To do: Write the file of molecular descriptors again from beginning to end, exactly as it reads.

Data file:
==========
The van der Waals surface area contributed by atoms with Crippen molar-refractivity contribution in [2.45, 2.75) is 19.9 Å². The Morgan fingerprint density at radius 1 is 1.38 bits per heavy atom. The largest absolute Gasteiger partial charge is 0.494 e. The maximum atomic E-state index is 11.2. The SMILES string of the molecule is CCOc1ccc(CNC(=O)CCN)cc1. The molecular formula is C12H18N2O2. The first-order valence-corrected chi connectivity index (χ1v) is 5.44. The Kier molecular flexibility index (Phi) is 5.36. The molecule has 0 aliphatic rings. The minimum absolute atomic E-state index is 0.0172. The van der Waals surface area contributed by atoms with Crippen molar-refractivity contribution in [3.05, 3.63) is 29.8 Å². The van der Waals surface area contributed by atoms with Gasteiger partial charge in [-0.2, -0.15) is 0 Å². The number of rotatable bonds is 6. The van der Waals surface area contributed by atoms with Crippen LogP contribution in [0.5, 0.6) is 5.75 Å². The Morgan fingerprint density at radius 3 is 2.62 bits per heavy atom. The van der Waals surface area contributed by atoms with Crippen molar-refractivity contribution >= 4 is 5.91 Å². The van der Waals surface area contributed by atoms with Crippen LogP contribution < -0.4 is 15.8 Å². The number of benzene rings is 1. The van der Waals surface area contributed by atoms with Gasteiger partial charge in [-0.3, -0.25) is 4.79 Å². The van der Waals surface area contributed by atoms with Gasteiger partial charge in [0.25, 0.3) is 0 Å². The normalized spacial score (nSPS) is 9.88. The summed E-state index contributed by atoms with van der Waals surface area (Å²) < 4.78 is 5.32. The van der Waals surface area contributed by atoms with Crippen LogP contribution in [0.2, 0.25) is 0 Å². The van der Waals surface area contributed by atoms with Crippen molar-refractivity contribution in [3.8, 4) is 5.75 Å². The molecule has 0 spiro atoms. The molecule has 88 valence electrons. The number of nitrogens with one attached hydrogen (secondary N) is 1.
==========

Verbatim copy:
The van der Waals surface area contributed by atoms with Crippen molar-refractivity contribution in [2.45, 2.75) is 19.9 Å². The Morgan fingerprint density at radius 1 is 1.38 bits per heavy atom. The largest absolute Gasteiger partial charge is 0.494 e. The maximum atomic E-state index is 11.2. The SMILES string of the molecule is CCOc1ccc(CNC(=O)CCN)cc1. The molecular formula is C12H18N2O2. The first-order valence-corrected chi connectivity index (χ1v) is 5.44. The Kier molecular flexibility index (Phi) is 5.36. The molecule has 0 aliphatic rings. The minimum absolute atomic E-state index is 0.0172. The van der Waals surface area contributed by atoms with Crippen molar-refractivity contribution in [3.05, 3.63) is 29.8 Å². The van der Waals surface area contributed by atoms with Gasteiger partial charge in [-0.2, -0.15) is 0 Å². The number of rotatable bonds is 6. The van der Waals surface area contributed by atoms with Crippen LogP contribution in [0.5, 0.6) is 5.75 Å². The Morgan fingerprint density at radius 3 is 2.62 bits per heavy atom. The van der Waals surface area contributed by atoms with Crippen molar-refractivity contribution >= 4 is 5.91 Å². The van der Waals surface area contributed by atoms with Crippen LogP contribution < -0.4 is 15.8 Å². The number of benzene rings is 1. The van der Waals surface area contributed by atoms with Gasteiger partial charge in [-0.3, -0.25) is 4.79 Å². The van der Waals surface area contributed by atoms with Gasteiger partial charge in [0.25, 0.3) is 0 Å². The normalized spacial score (nSPS) is 9.88. The summed E-state index contributed by atoms with van der Waals surface area (Å²) < 4.78 is 5.32. The van der Waals surface area contributed by atoms with Crippen LogP contribution in [0.2, 0.25) is 0 Å². The van der Waals surface area contributed by atoms with Crippen molar-refractivity contribution in [3.8, 4) is 5.75 Å². The molecule has 0 spiro atoms. The molecule has 88 valence electrons. The number of nitrogens with one attached hydrogen (secondary N) is 1.